New commander for same Afghan force


U.S. President Barack Obama appointed Major General Stanley McCrystal as the new commander of American and International Security Assistance Force (ISAF) troops in Afghanistan.

General McCrystal was nominated for the position by Defense Secretary Robert Gates; he previously served as the commander of United States Special Operations (SOCOM).

The commander replacement, according to the White House, does not indicate that the President no longer has confidence in the former ISAF Commander David McKiernan. Secretary Gates said that now is the best time to make changes. The operation in Afghanistan requires new thinking and a new approach by the military command. He believes that the decision to replace the commander in Afghanistan corresponds to the best national security interests of the United States. The new commander should match the new U.S. strategy in Afghanistan, Secretary Gates added.

Experts believe, however, that the change in command does not only reflect the recent developments in Afghanistan. The former Commander David McKiernan was a good specialist in fighting terrorists. He was appointed in January last year by former President George Bush, who supported the General’s idea to increase the strength of the U.S. troops in Afghanistan.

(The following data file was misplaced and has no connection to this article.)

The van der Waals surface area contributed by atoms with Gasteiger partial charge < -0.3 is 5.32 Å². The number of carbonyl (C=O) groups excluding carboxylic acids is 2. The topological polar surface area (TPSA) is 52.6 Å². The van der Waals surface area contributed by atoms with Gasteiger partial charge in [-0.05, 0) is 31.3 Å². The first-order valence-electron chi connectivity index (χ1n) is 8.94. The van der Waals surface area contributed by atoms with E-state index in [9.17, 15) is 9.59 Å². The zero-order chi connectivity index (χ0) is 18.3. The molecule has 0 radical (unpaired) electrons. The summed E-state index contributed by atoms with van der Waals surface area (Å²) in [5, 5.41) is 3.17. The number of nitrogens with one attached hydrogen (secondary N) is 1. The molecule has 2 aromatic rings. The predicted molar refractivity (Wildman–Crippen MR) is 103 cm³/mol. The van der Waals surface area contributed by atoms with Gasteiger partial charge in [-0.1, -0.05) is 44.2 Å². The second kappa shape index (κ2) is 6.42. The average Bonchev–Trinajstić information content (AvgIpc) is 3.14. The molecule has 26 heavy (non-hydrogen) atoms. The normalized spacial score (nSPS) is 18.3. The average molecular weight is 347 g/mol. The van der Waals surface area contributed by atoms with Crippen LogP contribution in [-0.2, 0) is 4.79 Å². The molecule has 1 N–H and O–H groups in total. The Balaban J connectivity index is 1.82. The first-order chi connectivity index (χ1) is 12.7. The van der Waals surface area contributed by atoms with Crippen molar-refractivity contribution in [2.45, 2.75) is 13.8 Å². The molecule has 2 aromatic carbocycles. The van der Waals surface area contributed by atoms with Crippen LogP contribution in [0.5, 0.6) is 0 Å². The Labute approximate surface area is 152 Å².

General McKiernan succeeded in increasing the number of U.S. troops almost twofold – from 25,000 to 40,000, but failed to achieve a breakthrough in the war against Taliban. The General requested additional 10,000 troops, but the request was refused by Defense Secretary Robert Gates, who simultaneously had to deal with rebels in Iraq. Secretary Gates did not share the General’s approach to securing a victory in Afghanistan through significantly increasing the U.S. troops in the country. According to Secretary Gates, other means are necessary.

Some of these new measures may include bigger reliance on Afghan troops; close cooperation with ISAF forces, comprising 32,000 NATO troops; precision strikes on the rebels’ bases and camps to avoid civilian casualties. The latter not only cause protests, indignation and resentment against Americans, but also result in new recruits joining the Taliban forces.

A new strategy in Afghanistan was also announced by President Obama. According to the U.S. President, the new strategy provides for transferring some of the troops from Iraq to Afghanistan, more actively attracting additional NATO forces and troops from other allied nations for peace building operations in Afghanistan.

Most importantly, it is necessary to provide economic development assistance to Afghanistan, build an alternative to drugs trafficking by creating new jobs, prevent the growth of Taliban influence, and ensure that the elections to be held this year are free and fair. In addition, it is essential to secure not only Kabul’s, but also Islamabad’s support in the fight against Taliban and Al-Qaeda.